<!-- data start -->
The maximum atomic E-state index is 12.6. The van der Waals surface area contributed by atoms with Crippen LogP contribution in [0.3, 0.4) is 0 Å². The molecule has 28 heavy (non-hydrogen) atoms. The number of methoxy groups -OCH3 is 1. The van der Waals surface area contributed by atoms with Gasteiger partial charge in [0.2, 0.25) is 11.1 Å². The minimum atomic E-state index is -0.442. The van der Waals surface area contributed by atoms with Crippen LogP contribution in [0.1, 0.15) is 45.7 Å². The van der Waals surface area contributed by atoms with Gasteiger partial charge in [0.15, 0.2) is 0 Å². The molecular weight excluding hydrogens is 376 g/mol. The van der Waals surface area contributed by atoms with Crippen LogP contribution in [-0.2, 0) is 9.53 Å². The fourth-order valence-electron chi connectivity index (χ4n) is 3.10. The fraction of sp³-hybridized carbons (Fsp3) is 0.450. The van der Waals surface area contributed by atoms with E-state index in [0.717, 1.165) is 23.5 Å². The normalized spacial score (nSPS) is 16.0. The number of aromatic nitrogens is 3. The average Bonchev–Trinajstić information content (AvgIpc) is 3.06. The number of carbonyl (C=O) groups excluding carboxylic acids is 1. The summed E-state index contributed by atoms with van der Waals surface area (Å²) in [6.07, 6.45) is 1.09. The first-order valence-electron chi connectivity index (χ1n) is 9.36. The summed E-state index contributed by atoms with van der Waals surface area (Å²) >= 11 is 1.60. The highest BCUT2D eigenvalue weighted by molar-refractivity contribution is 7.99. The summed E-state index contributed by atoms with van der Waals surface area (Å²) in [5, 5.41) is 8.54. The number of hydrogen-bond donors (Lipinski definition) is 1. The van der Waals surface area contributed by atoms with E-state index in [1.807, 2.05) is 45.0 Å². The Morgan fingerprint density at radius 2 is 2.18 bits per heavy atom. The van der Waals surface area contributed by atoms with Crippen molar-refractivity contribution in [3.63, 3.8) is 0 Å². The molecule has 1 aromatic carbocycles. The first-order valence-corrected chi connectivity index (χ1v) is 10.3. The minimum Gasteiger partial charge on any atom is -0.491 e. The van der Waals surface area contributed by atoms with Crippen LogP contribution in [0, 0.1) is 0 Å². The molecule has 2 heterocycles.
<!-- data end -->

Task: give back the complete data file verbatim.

The maximum atomic E-state index is 12.6. The van der Waals surface area contributed by atoms with Crippen LogP contribution in [0.3, 0.4) is 0 Å². The molecule has 28 heavy (non-hydrogen) atoms. The number of methoxy groups -OCH3 is 1. The van der Waals surface area contributed by atoms with Gasteiger partial charge in [0.2, 0.25) is 11.1 Å². The minimum atomic E-state index is -0.442. The van der Waals surface area contributed by atoms with Crippen LogP contribution in [0.1, 0.15) is 45.7 Å². The van der Waals surface area contributed by atoms with Gasteiger partial charge in [0.15, 0.2) is 0 Å². The molecular weight excluding hydrogens is 376 g/mol. The van der Waals surface area contributed by atoms with Crippen LogP contribution in [-0.2, 0) is 9.53 Å². The fourth-order valence-electron chi connectivity index (χ4n) is 3.10. The fraction of sp³-hybridized carbons (Fsp3) is 0.450. The van der Waals surface area contributed by atoms with E-state index in [0.717, 1.165) is 23.5 Å². The normalized spacial score (nSPS) is 16.0. The number of aromatic nitrogens is 3. The average Bonchev–Trinajstić information content (AvgIpc) is 3.06. The number of carbonyl (C=O) groups excluding carboxylic acids is 1. The summed E-state index contributed by atoms with van der Waals surface area (Å²) in [6.07, 6.45) is 1.09. The first-order valence-electron chi connectivity index (χ1n) is 9.36. The summed E-state index contributed by atoms with van der Waals surface area (Å²) >= 11 is 1.60. The highest BCUT2D eigenvalue weighted by molar-refractivity contribution is 7.99. The summed E-state index contributed by atoms with van der Waals surface area (Å²) in [5, 5.41) is 8.54. The number of hydrogen-bond donors (Lipinski definition) is 1. The van der Waals surface area contributed by atoms with E-state index in [1.807, 2.05) is 45.0 Å². The Morgan fingerprint density at radius 2 is 2.18 bits per heavy atom. The van der Waals surface area contributed by atoms with Crippen molar-refractivity contribution in [3.63, 3.8) is 0 Å². The molecule has 1 aromatic carbocycles. The first-order valence-corrected chi connectivity index (χ1v) is 10.3. The minimum Gasteiger partial charge on any atom is -0.491 e. The van der Waals surface area contributed by atoms with Crippen LogP contribution in [0, 0.1) is 0 Å². The molecule has 2 heterocycles.